Fiction is contrived. And I’m quite sure I haven’t exposed the wizard behind the curtain with that revelation. A character’s learning moments can be exaggerated and enhanced for literary purposes.
In real life, we don’t have the benefit of scene buildup, chapter headings and closings, multiple POVs, crafted dialogue, or the multitude of devices a writer has to create an important juncture.
I don’t think I’ve ever had a true aha! moment. I’ve come gradually to what wisdom I possess. So while they’re not technically moments of growth, here are a few nuggets I live by:
Anger and altercation are physically taxing. To all parties. Remember or imagine a traffic situation where you were the innocent party. Despite your blameless behavior, you probably reacted viscerally: racing heartbeat, increased breathing, tightened muscles, and a vocal outburst. And the irresponsible driver perhaps sped off without a care… We’ve all been there. In life, I’ve learned to yield to jerks on the road and in person. I do not let their negativity ruin my travels.
Kindness is like a yawn. You can get most people to mirror the behavior reflexively.
Comparisons are dangerous. This is a tough one, I know. At fifty-one, I still see smiling group shots on Facebook and feel a small pinch of exclusion. And I’ll readily acknowledge that large parties are not my thing. But we are social creatures. We seek the company and approval of others. I try not to compare and measure such validation. I’m happily married. My two boys still enjoy dinner out with their parents. I have a good relationship with my extended family. I have a lovely circle of writing friends and tennis friends. I take a second look at the smiling group shots and begrudge nothing.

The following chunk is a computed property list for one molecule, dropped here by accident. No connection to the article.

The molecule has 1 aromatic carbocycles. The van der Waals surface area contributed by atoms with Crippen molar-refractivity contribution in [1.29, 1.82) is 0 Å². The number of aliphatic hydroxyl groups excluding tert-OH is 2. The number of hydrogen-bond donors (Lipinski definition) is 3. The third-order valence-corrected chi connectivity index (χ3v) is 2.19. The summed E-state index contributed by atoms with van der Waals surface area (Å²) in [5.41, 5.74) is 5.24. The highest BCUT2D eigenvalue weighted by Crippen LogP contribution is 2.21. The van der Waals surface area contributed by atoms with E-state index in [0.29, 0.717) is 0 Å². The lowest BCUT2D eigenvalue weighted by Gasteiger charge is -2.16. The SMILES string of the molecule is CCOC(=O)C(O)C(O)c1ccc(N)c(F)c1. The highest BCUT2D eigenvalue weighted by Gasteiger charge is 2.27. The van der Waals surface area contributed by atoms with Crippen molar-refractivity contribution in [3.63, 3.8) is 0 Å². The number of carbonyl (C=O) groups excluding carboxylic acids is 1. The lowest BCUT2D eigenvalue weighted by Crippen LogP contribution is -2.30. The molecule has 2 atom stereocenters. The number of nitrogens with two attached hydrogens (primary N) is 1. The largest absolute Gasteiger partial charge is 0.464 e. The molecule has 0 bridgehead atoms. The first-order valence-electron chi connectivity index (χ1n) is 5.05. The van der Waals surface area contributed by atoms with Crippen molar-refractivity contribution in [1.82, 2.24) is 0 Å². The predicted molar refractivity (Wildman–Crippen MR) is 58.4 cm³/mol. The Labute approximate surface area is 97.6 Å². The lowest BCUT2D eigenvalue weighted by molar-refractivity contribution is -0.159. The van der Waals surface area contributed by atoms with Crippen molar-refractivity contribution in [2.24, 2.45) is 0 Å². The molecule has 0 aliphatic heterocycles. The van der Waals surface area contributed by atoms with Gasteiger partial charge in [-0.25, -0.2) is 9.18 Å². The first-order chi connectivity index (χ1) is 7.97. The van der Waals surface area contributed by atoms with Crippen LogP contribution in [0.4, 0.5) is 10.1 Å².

Money is often an illusion. The wealthy can be morally bankrupt. The humble can be rich in character. And vice versa. Base nothing on an individual’s Lexus, 8,000 sq-ft home, or red-bottom shoes.
Take the high road. You’ll love the perspective it affords.
A little bit of advancement toward a larger goal every day is enough. IS enough. Like personal growth, gradual progress will eventually amass into something tangible: a novel, a half marathon, a paid-off mortgage, etc.
I leave the aha! moments to my characters. For me personally, it’s more about reflection upon life’s ho-hum moments.